PARAGRAPH 7: You put your hand up and wait patiently for him to call on you. “What?!” he suddenly says in your direction, turning dilated pupils on you. “Mister,” you ask, “do you buy cocaine with money, or can you trade it?” There’s a moment of silence, and then he laughs harshly. “Kid, you can get cocaine by doing lots of stuff. You can buy it with money, or sell other drugs, like a trade, or you can sell yourself!” There is a murmur off-stage, and he suddenly changes the subject. “Does anyone want some stickers?” Everyone around you cheers, and you decide you’ll wait until the end of the meeting for any further questions. He talks some more about a sad man he knew that took lots of cocaine, and now he drives around in a beat up 2007 Ford Fusion – whatever that is – and goes around to schools all the time, and that it’s a horrible job. After that, he finishes by tossing stickers into the crowd to the small, eager hands that awaited below.
To ask the man more questions, go to PARAGRAPH 8.
To grab at the stickers and never ask questions, go HOME.
PARAGRAPH 8: You make your way through the crowd before the D.A.R.E. man can leave and tug on his sleeve. He smells like old milk and fire smoke. “What is it, kid?” he asks. “Do you like your job?” “Yeah, it’s great,” he says off-handedly, and reaches into his pocket to pull out a CIGARETTE. Your teacher always says that cigarettes are bad. “Is that a cigarette?” you ask dumbly, and the man turns his attention to you. “You ever try sherm?” You make a note to ask MOM what sherm is, and shake your head no. He waves a funny-smelling stick thing in your face. “This is what grown-ups do when they’re bored. ‘S called a joint. Your Mommy and Daddy probably use this when they’re at home, after they’re done…” he thinks for a moment, then says, “doing their taxes.” “What’s in it? Did you buy it from your friends?” You don’t mean to annoy him; you just have so many questions! Frustrated, the man reaches into his pocket and pulls out a TWENTY DOLLAR BILL. “Here, kid, if I give ya twenty bucks, will you get lost?” You’re fairly sure you could buy France with that kind of money, and he just shoved it into your hand like it was disposable. You take off with the money and jump onto the bus.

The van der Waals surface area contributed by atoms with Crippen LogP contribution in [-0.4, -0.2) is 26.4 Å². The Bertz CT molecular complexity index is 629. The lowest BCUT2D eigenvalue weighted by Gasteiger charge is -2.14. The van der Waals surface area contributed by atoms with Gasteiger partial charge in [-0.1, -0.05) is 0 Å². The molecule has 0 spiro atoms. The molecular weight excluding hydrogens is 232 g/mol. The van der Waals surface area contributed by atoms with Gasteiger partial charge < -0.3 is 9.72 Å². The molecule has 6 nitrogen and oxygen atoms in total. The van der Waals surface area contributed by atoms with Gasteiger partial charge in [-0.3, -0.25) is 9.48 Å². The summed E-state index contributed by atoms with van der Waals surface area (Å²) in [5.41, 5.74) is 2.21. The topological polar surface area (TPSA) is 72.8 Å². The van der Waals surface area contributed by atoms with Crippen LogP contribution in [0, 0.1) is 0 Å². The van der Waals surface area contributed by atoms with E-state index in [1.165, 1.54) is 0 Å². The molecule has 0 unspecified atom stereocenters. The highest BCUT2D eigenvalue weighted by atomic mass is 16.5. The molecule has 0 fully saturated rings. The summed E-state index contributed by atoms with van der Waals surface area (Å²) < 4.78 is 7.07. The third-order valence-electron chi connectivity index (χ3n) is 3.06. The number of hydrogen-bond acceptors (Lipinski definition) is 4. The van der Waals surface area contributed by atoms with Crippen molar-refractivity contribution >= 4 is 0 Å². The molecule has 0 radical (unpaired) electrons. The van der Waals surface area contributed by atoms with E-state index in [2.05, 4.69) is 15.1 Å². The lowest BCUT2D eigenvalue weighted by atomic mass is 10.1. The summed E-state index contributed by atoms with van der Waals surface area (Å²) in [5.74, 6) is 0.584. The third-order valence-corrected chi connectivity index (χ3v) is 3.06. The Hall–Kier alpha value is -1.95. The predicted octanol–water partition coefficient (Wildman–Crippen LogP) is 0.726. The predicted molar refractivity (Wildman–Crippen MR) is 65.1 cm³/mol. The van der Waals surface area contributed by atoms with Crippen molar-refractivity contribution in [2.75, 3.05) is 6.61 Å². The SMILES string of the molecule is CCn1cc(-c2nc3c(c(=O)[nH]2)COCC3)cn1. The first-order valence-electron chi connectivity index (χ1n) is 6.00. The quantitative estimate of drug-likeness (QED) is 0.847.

HOME: You jump onto your familiar yellow friend the school bus, amidst the harsh words slung around by careless children and the broken eyes of today’s youth. You take your seat next to your AMBIGUOUS FRIEND, and the bus rumbles away from the school. You stare out the window and talk to no one, thinking about all of the video games you’re gonna buy with your twenty dollars. You hop off the bus and go to YOUR ANTIQUATED HOUSE, and you’re greeted by your confused caricature of a middle-class generic white woman. She is wearing a bathrobe. “Timmy!” she says with surprise, “you’re home early!” “Yeah! There was a D.A.R.E. meeting, and school got out early because the meeting was over, and I got twenty dollars!” you tell her. She nods. “Right, honey, but why don’t you wait outside? Dad and I are doing our taxes—can you play with the dog for another forty-five minutes?” You nod and obediently and go to the backyard. It was a great day.
THE END. Super job, or something!